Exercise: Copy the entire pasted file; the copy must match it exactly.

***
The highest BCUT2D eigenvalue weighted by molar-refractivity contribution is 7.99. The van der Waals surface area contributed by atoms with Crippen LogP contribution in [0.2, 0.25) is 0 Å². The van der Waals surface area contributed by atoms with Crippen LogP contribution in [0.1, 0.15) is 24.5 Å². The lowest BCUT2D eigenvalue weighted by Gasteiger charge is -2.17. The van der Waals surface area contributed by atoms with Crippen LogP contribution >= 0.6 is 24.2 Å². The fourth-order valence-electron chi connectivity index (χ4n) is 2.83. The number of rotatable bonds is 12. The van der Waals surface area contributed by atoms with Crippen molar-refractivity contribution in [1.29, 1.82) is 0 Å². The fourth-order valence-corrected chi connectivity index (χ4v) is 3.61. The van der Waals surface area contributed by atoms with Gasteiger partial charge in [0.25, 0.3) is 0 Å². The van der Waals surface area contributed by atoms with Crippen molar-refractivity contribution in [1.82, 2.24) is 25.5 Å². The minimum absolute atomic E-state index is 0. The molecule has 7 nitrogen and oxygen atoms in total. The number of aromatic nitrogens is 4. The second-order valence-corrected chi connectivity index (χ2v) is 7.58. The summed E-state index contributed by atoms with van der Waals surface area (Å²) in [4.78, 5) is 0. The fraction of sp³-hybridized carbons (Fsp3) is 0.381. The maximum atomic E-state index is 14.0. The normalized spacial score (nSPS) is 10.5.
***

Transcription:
The highest BCUT2D eigenvalue weighted by molar-refractivity contribution is 7.99. The van der Waals surface area contributed by atoms with Crippen LogP contribution in [0.2, 0.25) is 0 Å². The van der Waals surface area contributed by atoms with Crippen LogP contribution in [0.1, 0.15) is 24.5 Å². The lowest BCUT2D eigenvalue weighted by Gasteiger charge is -2.17. The van der Waals surface area contributed by atoms with Crippen LogP contribution >= 0.6 is 24.2 Å². The fourth-order valence-electron chi connectivity index (χ4n) is 2.83. The number of rotatable bonds is 12. The van der Waals surface area contributed by atoms with Crippen molar-refractivity contribution in [1.29, 1.82) is 0 Å². The fourth-order valence-corrected chi connectivity index (χ4v) is 3.61. The van der Waals surface area contributed by atoms with Gasteiger partial charge in [0.25, 0.3) is 0 Å². The van der Waals surface area contributed by atoms with Crippen molar-refractivity contribution in [1.82, 2.24) is 25.5 Å². The minimum absolute atomic E-state index is 0. The molecule has 7 nitrogen and oxygen atoms in total. The number of aromatic nitrogens is 4. The second-order valence-corrected chi connectivity index (χ2v) is 7.58. The summed E-state index contributed by atoms with van der Waals surface area (Å²) in [4.78, 5) is 0. The fraction of sp³-hybridized carbons (Fsp3) is 0.381. The maximum atomic E-state index is 14.0. The normalized spacial score (nSPS) is 10.5.